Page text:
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On Possible Taxonomies of New Policy Instruments and Approaches

Friday, June 3, 2016
by Nick Charney RSS / cpsrenewalFacebook / cpsrenewalLinkedIn / Nick Charneytwitter / nickcharneygovloop / nickcharneyGoogle+ / nickcharney

I've spent some time time looking into policy instrument taxonomies (wonky I know) trying to figure out how to best classify different instruments and approaches. My preliminary research (which I cribbed from colleague Jason Pearman) seems to suggest that instruments can be either substantive or procedural in nature and fall into four broad categories (i.e. nodality, authority, treasure, and organizational capacity).

First, Some Definitions
  • Substantive policy instruments alter some aspect of the production, distribution and delivery of goods and services in society
  • Procedural policy instruments alter the political or policy behavior in the process of the articulation of implementation goals and means
  • Nodality refers to the property of being at the centre of social and/or information networks
  • Authority refers to the legitimate legal or official power to command or prohibit
  • Treasure refers to the possession of money or fungible chattels which may be exchanged
  • Organizational capacity refers to the possession of a stock of people, skills, land, buildings and/or technologies


Second, Some Cross Referencing



Nodality Authority Treasure Organization
Substantive Being at the centre of a social and/or information network that alters some aspect of the production, distribution and delivery of goods and services in society The legitimate legal or official power to command or prohibit that alters some aspect of the production, distribution and delivery of goods and services in society The possession of money or fungible chattels which may be exchanged that alters some aspect of the production, distribution and delivery of goods and services in society The possession of a stock of people, skills, land, buildings and/or technologies that alters some aspect of the production, distribution and delivery of goods and services in society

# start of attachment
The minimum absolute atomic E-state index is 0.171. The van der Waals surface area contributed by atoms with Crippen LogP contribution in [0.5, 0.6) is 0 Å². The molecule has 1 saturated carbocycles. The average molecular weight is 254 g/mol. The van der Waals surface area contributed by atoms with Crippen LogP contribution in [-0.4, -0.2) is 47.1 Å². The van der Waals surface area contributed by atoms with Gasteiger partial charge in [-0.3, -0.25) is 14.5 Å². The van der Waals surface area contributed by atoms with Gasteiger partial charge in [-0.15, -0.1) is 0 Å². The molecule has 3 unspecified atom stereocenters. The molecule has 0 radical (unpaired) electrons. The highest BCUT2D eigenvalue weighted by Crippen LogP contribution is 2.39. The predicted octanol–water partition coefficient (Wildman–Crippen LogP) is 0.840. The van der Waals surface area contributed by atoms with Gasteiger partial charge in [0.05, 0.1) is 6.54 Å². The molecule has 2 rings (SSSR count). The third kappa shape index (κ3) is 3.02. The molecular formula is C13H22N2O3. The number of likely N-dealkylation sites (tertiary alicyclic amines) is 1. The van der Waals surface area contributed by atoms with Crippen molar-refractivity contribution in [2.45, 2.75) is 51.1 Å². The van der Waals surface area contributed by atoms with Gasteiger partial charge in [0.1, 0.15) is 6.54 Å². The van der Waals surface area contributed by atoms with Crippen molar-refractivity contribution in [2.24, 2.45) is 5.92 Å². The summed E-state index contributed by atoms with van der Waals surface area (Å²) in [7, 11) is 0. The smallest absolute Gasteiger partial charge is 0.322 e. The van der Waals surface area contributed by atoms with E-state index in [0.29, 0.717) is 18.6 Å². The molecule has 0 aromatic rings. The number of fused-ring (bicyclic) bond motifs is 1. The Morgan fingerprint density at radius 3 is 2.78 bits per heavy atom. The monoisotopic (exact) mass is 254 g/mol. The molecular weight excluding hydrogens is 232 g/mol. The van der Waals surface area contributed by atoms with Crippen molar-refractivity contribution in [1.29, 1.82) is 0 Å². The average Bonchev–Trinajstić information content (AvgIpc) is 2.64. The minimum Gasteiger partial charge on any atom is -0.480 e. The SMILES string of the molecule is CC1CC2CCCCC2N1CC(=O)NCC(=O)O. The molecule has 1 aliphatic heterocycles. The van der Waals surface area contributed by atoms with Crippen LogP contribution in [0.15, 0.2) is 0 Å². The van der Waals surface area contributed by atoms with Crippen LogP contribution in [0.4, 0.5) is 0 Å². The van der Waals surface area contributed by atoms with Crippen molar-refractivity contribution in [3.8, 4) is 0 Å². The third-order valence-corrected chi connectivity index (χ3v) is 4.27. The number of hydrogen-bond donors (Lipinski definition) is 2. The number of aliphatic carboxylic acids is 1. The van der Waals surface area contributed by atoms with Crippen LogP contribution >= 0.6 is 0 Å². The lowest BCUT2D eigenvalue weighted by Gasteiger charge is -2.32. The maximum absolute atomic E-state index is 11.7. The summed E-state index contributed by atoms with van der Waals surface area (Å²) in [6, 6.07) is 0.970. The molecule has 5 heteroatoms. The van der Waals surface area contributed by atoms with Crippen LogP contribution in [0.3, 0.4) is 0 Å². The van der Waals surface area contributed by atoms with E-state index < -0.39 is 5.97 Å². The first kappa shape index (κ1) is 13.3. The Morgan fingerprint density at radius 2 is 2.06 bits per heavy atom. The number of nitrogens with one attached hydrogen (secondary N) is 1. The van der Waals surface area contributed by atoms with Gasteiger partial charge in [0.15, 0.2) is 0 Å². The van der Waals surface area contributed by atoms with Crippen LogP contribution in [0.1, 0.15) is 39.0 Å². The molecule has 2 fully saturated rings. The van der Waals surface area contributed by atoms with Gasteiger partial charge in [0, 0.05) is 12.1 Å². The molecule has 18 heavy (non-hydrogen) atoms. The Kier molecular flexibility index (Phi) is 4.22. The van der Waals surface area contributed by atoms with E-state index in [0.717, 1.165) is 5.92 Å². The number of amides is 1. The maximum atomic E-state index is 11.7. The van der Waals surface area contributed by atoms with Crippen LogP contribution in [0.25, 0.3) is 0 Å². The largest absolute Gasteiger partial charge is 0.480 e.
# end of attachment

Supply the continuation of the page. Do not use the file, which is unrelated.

Procedural Being at the centre of a social and/or information network that alters the political or policy behaviour in the process of the articulation of implementation goals and means The legitimate legal or official power to command or prohibit that alters the political or policy behaviour in the process of the articulation of implementation goals and means The possession of money or fungible chattels which may be exchanged that alters the political or policy behaviour in the process of the articulation of implementation goals and means The possession of a stock of people, skills, land, buildings and/or technologies that alters the political or policy behaviour in the process of the articulation of implementation goals and means


Third, Some Observations

Regulatory and law making agencies tend to default to the authority vertical, granting agencies tend toward the treasure vertical, and departments with neither authority nor treasure tend to gravitate towards the organization/nodality verticals. This shouldn't come as a surprise and is otherwise known as the Law of the instrument (or the when you only have a hammer problem). Moreover most of what government departments and agencies -- either by way of mandate or culture -- tend to focus on the substantive horizontal, cutting into societal problems by somehow altering some aspect of production, distribution and delivery of goods and services in society. Again no surprise here, policies to close market gaps, improve market performance, and prevent market failure are commonplace.